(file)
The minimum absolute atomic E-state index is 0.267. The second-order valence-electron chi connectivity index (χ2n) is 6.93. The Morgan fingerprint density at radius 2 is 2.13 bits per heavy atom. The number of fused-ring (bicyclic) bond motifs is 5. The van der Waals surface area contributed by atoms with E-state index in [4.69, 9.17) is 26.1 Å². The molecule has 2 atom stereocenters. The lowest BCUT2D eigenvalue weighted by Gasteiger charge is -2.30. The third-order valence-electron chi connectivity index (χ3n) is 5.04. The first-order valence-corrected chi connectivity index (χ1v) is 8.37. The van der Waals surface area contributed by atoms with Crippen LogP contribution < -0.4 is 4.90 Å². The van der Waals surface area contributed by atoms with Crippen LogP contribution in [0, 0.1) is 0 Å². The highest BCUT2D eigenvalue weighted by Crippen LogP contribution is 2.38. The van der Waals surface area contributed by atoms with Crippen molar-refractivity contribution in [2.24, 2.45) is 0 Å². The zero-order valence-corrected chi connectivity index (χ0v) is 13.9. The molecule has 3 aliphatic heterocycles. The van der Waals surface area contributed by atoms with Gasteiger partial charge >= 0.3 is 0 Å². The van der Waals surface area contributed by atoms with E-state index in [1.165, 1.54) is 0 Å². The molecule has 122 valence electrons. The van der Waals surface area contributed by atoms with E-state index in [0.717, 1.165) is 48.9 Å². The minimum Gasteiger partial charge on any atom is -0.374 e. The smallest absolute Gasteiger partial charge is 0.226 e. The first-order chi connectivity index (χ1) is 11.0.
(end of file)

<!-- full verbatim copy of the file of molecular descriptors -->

The minimum absolute atomic E-state index is 0.267. The second-order valence-electron chi connectivity index (χ2n) is 6.93. The Morgan fingerprint density at radius 2 is 2.13 bits per heavy atom. The number of fused-ring (bicyclic) bond motifs is 5. The van der Waals surface area contributed by atoms with E-state index in [4.69, 9.17) is 26.1 Å². The molecule has 2 atom stereocenters. The lowest BCUT2D eigenvalue weighted by Gasteiger charge is -2.30. The third-order valence-electron chi connectivity index (χ3n) is 5.04. The first-order valence-corrected chi connectivity index (χ1v) is 8.37. The van der Waals surface area contributed by atoms with Crippen LogP contribution < -0.4 is 4.90 Å². The van der Waals surface area contributed by atoms with Crippen LogP contribution in [0, 0.1) is 0 Å². The highest BCUT2D eigenvalue weighted by Crippen LogP contribution is 2.38. The van der Waals surface area contributed by atoms with Crippen molar-refractivity contribution in [2.24, 2.45) is 0 Å². The zero-order valence-corrected chi connectivity index (χ0v) is 13.9. The molecule has 3 aliphatic heterocycles. The van der Waals surface area contributed by atoms with Gasteiger partial charge >= 0.3 is 0 Å². The van der Waals surface area contributed by atoms with E-state index in [1.165, 1.54) is 0 Å². The molecule has 122 valence electrons. The van der Waals surface area contributed by atoms with E-state index in [0.717, 1.165) is 48.9 Å². The minimum Gasteiger partial charge on any atom is -0.374 e. The smallest absolute Gasteiger partial charge is 0.226 e. The first-order chi connectivity index (χ1) is 11.0.